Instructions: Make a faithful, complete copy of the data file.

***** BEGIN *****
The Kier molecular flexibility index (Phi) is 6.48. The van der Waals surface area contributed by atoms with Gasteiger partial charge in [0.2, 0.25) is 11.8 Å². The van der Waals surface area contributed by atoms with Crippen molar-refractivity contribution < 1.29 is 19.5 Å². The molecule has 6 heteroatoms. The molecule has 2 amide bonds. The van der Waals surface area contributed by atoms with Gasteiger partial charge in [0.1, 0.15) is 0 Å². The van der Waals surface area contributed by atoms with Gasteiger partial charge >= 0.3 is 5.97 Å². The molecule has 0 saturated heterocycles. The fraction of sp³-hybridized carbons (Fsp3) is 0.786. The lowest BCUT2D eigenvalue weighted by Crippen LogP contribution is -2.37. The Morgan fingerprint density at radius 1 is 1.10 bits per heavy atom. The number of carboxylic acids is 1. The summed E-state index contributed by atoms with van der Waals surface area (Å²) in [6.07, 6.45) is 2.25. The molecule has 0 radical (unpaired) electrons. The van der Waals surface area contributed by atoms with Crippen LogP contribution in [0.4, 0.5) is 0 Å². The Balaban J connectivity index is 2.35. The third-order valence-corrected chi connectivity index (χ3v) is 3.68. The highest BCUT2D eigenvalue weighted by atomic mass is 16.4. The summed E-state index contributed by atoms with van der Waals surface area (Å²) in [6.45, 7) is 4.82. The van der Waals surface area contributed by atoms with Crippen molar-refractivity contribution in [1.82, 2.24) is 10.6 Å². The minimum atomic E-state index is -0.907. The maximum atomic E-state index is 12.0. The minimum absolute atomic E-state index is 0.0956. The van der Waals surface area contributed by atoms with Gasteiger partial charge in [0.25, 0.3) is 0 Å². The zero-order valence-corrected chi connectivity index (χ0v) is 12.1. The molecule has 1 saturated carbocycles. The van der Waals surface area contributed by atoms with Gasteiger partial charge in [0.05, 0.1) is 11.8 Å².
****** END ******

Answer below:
The Kier molecular flexibility index (Phi) is 6.48. The van der Waals surface area contributed by atoms with Gasteiger partial charge in [0.2, 0.25) is 11.8 Å². The van der Waals surface area contributed by atoms with Crippen molar-refractivity contribution < 1.29 is 19.5 Å². The molecule has 6 heteroatoms. The molecule has 2 amide bonds. The van der Waals surface area contributed by atoms with Gasteiger partial charge in [0.1, 0.15) is 0 Å². The van der Waals surface area contributed by atoms with Gasteiger partial charge >= 0.3 is 5.97 Å². The molecule has 0 saturated heterocycles. The fraction of sp³-hybridized carbons (Fsp3) is 0.786. The lowest BCUT2D eigenvalue weighted by Crippen LogP contribution is -2.37. The Morgan fingerprint density at radius 1 is 1.10 bits per heavy atom. The number of carboxylic acids is 1. The summed E-state index contributed by atoms with van der Waals surface area (Å²) in [6.07, 6.45) is 2.25. The molecule has 0 radical (unpaired) electrons. The van der Waals surface area contributed by atoms with Crippen LogP contribution in [0.4, 0.5) is 0 Å². The Balaban J connectivity index is 2.35. The third-order valence-corrected chi connectivity index (χ3v) is 3.68. The highest BCUT2D eigenvalue weighted by atomic mass is 16.4. The summed E-state index contributed by atoms with van der Waals surface area (Å²) in [6.45, 7) is 4.82. The van der Waals surface area contributed by atoms with Crippen molar-refractivity contribution in [1.82, 2.24) is 10.6 Å². The minimum atomic E-state index is -0.907. The maximum atomic E-state index is 12.0. The minimum absolute atomic E-state index is 0.0956. The van der Waals surface area contributed by atoms with Gasteiger partial charge in [0.25, 0.3) is 0 Å². The zero-order valence-corrected chi connectivity index (χ0v) is 12.1. The molecule has 1 saturated carbocycles. The van der Waals surface area contributed by atoms with Gasteiger partial charge in [0.05, 0.1) is 11.8 Å².